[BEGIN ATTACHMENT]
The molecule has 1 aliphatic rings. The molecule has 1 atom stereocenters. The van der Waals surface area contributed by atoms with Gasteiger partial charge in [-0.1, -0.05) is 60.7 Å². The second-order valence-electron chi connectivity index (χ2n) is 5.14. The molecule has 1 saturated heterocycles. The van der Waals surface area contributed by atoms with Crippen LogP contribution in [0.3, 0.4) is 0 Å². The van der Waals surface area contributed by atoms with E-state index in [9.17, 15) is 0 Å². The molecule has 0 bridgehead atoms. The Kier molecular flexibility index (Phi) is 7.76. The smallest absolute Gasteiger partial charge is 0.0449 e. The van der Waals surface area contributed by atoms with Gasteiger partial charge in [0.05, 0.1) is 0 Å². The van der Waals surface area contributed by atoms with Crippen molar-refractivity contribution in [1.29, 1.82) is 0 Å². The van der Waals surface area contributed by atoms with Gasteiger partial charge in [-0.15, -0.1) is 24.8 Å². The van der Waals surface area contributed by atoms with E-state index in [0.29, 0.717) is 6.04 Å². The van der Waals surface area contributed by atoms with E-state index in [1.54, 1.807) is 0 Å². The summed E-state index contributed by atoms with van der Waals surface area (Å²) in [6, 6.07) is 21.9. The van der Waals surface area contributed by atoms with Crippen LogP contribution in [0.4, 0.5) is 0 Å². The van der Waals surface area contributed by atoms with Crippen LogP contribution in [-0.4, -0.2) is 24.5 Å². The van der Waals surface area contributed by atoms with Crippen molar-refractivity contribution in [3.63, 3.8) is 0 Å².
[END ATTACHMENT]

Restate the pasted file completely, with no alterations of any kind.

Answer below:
The molecule has 1 aliphatic rings. The molecule has 1 atom stereocenters. The van der Waals surface area contributed by atoms with Gasteiger partial charge in [-0.1, -0.05) is 60.7 Å². The second-order valence-electron chi connectivity index (χ2n) is 5.14. The molecule has 1 saturated heterocycles. The van der Waals surface area contributed by atoms with Crippen LogP contribution in [0.3, 0.4) is 0 Å². The van der Waals surface area contributed by atoms with E-state index in [9.17, 15) is 0 Å². The molecule has 0 bridgehead atoms. The Kier molecular flexibility index (Phi) is 7.76. The smallest absolute Gasteiger partial charge is 0.0449 e. The van der Waals surface area contributed by atoms with Gasteiger partial charge in [0.05, 0.1) is 0 Å². The van der Waals surface area contributed by atoms with Crippen molar-refractivity contribution in [1.29, 1.82) is 0 Å². The van der Waals surface area contributed by atoms with Gasteiger partial charge in [-0.15, -0.1) is 24.8 Å². The van der Waals surface area contributed by atoms with E-state index in [0.29, 0.717) is 6.04 Å². The van der Waals surface area contributed by atoms with E-state index in [1.54, 1.807) is 0 Å². The summed E-state index contributed by atoms with van der Waals surface area (Å²) in [6, 6.07) is 21.9. The van der Waals surface area contributed by atoms with Crippen LogP contribution in [0.4, 0.5) is 0 Å². The van der Waals surface area contributed by atoms with Crippen LogP contribution in [-0.4, -0.2) is 24.5 Å². The van der Waals surface area contributed by atoms with Crippen molar-refractivity contribution in [3.63, 3.8) is 0 Å².